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Thursday, December 20, 2012

I should not have to worry that a disgruntled student will kill me, but sometimes I do...

Caution: School Crossing
I submitted final grades on Monday. About four hours later (my current record is ten minutes), the emails began. Some of the requests are legitimate; e.g., I hit the wrong key when entering grades in the online system so someone got a D+ who should have had a C+ (I'm sure that over the years, I've made similar errors in the other direction but funny how I never hear from those students!). Some of the requests are benign; e.g., students miscalculate what their final weighted average is so they think they have a higher grade than they received. Those are just time-consuming because I have to look up their actual score, and also use the spreadsheet I posted online for them to use to verify that they just made a mistake somewhere, but once I respond, I typically don't hear from them again.

And then there are the real whiners who do not understand why they received the grade they did and have a sob story about why they 'need' a higher grade. These are the emails that stress me out, that prevent me from being able to relax and enjoy being done with the semester. A part of me wants to just ignore them but these are still my students, and my sense of responsibility as their teacher requires me to respond. But I know that my response, explaining how I arrived at their final grade, is not going to be the end of it. As soon as I hit 'send', I'm already dreading the inevitable reply. With the data class, the problem is almost always with students who do not complete the team evaluations. Because the evaluations are so critical for determining the team part of final grades, I tell the students that there are serious consequences if they do not complete the evaluations: they will not receive credit for the team assignments in their own grade. That means that instead of their individual quizzes being worth 10% of their grade, they are worth 28% (and the individual scores are always significantly worse than the team quizzes). This usually is enough to drop a student's final grade by at least a plus/minus, sometimes more. I know this is harsh but I also give the students plenty of time to get them done (they are submitted online) and many, many reminders, so there really is no excuse for not doing them. And yet, of course, there are always a few students who miss the deadline. I'm lenient up to a point - if a student emails me after the deadline, I still let them email their evaluations to me and as long as I get them before I'm done compiling grades, they still get credit for them. But there's always one or two who don't even think about it until they see their final grade, and those are the emails I dread.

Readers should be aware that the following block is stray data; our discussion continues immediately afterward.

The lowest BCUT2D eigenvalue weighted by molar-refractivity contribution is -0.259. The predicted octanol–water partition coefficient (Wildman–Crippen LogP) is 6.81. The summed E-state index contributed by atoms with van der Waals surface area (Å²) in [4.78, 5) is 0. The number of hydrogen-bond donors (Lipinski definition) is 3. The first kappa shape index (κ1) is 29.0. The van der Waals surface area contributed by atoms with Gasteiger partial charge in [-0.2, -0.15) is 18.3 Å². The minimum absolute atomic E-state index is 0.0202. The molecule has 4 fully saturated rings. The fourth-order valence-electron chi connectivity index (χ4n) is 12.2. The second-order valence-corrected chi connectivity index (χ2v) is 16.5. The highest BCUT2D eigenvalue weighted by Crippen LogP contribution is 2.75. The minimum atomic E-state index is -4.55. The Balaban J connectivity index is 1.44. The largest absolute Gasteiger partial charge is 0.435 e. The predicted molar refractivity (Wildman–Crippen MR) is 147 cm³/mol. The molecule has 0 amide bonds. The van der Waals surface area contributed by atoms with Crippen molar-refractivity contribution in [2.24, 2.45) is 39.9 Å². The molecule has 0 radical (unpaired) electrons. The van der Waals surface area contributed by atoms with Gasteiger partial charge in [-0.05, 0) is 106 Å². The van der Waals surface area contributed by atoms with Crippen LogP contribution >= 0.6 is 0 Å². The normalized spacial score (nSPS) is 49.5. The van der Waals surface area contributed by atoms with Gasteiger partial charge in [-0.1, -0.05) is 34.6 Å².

My fiance pointed out that I go through this every semester, that there's always about a week after grades are submitted where I am all stressed out dealing with these emails. But this time seems worse - I just can't seem to shake the stress - and I've been trying to figure out why. Some of it is guilt and second-guessing myself: maybe I AM being too harsh or maybe I did not do enough to make sure the students understood what the consequences would be. I can usually convince myself that I am not the problem but it nags at me. Some of the stress is fatigue and burnout - the students are different but the problems are not and it's frustrating to deal with the exact same issues over and over again, every semester. This is one reason academics need sabbaticals and I'm very much looking forward to mine next year. But this year, there is something else mixed in with my stress: fear. I don't want to sound paranoid or extreme but there is a part of me that honestly worries that one of these students will show up at the department with a gun. The common thread among the emails that stress me out the most is students who are not taking full responsibility for their own actions - THEY did not complete the assignment but it is MY fault they have a bad grade because I am too harsh, unfair, don't understand their situation, etc. Rationally, I know that these students are simply young and immature, not mentally unhinged, but people in my department (and others on campus) have experienced threats from students who similarly believe others are to blame for whatever is happening to them. And of course, Sandy Hook and all of the discussion about guns is a contributor to my state of mind these days.